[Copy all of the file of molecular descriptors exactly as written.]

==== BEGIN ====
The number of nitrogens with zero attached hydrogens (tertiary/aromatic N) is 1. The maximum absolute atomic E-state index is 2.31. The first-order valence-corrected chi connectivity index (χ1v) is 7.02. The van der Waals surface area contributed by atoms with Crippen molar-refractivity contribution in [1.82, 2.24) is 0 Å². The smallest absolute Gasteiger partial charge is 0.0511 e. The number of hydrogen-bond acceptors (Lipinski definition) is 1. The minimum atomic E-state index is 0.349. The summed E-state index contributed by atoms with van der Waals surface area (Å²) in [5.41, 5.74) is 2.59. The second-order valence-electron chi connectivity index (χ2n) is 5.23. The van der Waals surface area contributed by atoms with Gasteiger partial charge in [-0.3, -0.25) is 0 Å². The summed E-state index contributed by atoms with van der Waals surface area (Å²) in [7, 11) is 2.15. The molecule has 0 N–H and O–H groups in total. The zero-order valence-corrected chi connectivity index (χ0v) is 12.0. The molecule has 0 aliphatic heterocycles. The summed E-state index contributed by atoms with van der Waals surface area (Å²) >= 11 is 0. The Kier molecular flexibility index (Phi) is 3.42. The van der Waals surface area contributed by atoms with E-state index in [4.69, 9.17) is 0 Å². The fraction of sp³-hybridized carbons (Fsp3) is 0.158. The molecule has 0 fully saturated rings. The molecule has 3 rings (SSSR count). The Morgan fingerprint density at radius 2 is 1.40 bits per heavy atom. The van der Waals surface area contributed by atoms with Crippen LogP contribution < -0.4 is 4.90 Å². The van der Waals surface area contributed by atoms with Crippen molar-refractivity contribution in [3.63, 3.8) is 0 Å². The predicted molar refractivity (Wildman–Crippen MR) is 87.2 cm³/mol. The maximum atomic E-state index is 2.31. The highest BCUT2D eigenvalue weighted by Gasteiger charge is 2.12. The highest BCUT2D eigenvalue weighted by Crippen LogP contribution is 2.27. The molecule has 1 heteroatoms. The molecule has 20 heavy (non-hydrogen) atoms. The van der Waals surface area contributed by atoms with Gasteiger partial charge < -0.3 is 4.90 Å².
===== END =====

The number of nitrogens with zero attached hydrogens (tertiary/aromatic N) is 1. The maximum absolute atomic E-state index is 2.31. The first-order valence-corrected chi connectivity index (χ1v) is 7.02. The van der Waals surface area contributed by atoms with Crippen molar-refractivity contribution in [1.82, 2.24) is 0 Å². The smallest absolute Gasteiger partial charge is 0.0511 e. The number of hydrogen-bond acceptors (Lipinski definition) is 1. The minimum atomic E-state index is 0.349. The summed E-state index contributed by atoms with van der Waals surface area (Å²) in [5.41, 5.74) is 2.59. The second-order valence-electron chi connectivity index (χ2n) is 5.23. The van der Waals surface area contributed by atoms with Gasteiger partial charge in [-0.3, -0.25) is 0 Å². The summed E-state index contributed by atoms with van der Waals surface area (Å²) in [7, 11) is 2.15. The molecule has 0 N–H and O–H groups in total. The zero-order valence-corrected chi connectivity index (χ0v) is 12.0. The molecule has 0 aliphatic heterocycles. The summed E-state index contributed by atoms with van der Waals surface area (Å²) >= 11 is 0. The Kier molecular flexibility index (Phi) is 3.42. The van der Waals surface area contributed by atoms with E-state index in [4.69, 9.17) is 0 Å². The fraction of sp³-hybridized carbons (Fsp3) is 0.158. The molecule has 0 fully saturated rings. The molecule has 3 rings (SSSR count). The Morgan fingerprint density at radius 2 is 1.40 bits per heavy atom. The van der Waals surface area contributed by atoms with Crippen LogP contribution < -0.4 is 4.90 Å². The van der Waals surface area contributed by atoms with Crippen molar-refractivity contribution in [3.63, 3.8) is 0 Å². The predicted molar refractivity (Wildman–Crippen MR) is 87.2 cm³/mol. The maximum atomic E-state index is 2.31. The highest BCUT2D eigenvalue weighted by Gasteiger charge is 2.12. The highest BCUT2D eigenvalue weighted by Crippen LogP contribution is 2.27. The molecule has 1 heteroatoms. The molecule has 20 heavy (non-hydrogen) atoms. The van der Waals surface area contributed by atoms with Gasteiger partial charge < -0.3 is 4.90 Å².